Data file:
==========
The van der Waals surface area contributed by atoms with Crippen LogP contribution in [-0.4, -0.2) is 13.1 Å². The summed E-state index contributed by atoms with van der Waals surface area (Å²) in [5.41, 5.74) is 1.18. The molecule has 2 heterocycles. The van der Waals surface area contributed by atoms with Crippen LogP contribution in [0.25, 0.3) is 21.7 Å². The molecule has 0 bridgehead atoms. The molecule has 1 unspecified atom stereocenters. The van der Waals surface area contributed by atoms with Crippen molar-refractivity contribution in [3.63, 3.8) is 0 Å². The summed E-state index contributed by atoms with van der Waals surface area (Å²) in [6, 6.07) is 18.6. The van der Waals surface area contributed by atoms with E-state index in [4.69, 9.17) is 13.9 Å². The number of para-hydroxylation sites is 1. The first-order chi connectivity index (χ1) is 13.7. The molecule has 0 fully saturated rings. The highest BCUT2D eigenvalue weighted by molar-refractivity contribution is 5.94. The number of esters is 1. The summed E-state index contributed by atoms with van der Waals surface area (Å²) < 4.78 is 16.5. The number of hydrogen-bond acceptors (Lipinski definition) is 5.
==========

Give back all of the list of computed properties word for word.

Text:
The van der Waals surface area contributed by atoms with Crippen LogP contribution in [-0.4, -0.2) is 13.1 Å². The summed E-state index contributed by atoms with van der Waals surface area (Å²) in [5.41, 5.74) is 1.18. The molecule has 2 heterocycles. The van der Waals surface area contributed by atoms with Crippen LogP contribution in [0.25, 0.3) is 21.7 Å². The molecule has 0 bridgehead atoms. The molecule has 1 unspecified atom stereocenters. The van der Waals surface area contributed by atoms with Crippen molar-refractivity contribution in [3.63, 3.8) is 0 Å². The summed E-state index contributed by atoms with van der Waals surface area (Å²) in [6, 6.07) is 18.6. The van der Waals surface area contributed by atoms with E-state index in [4.69, 9.17) is 13.9 Å². The number of para-hydroxylation sites is 1. The first-order chi connectivity index (χ1) is 13.7. The molecule has 0 fully saturated rings. The highest BCUT2D eigenvalue weighted by molar-refractivity contribution is 5.94. The number of esters is 1. The summed E-state index contributed by atoms with van der Waals surface area (Å²) < 4.78 is 16.5. The number of hydrogen-bond acceptors (Lipinski definition) is 5.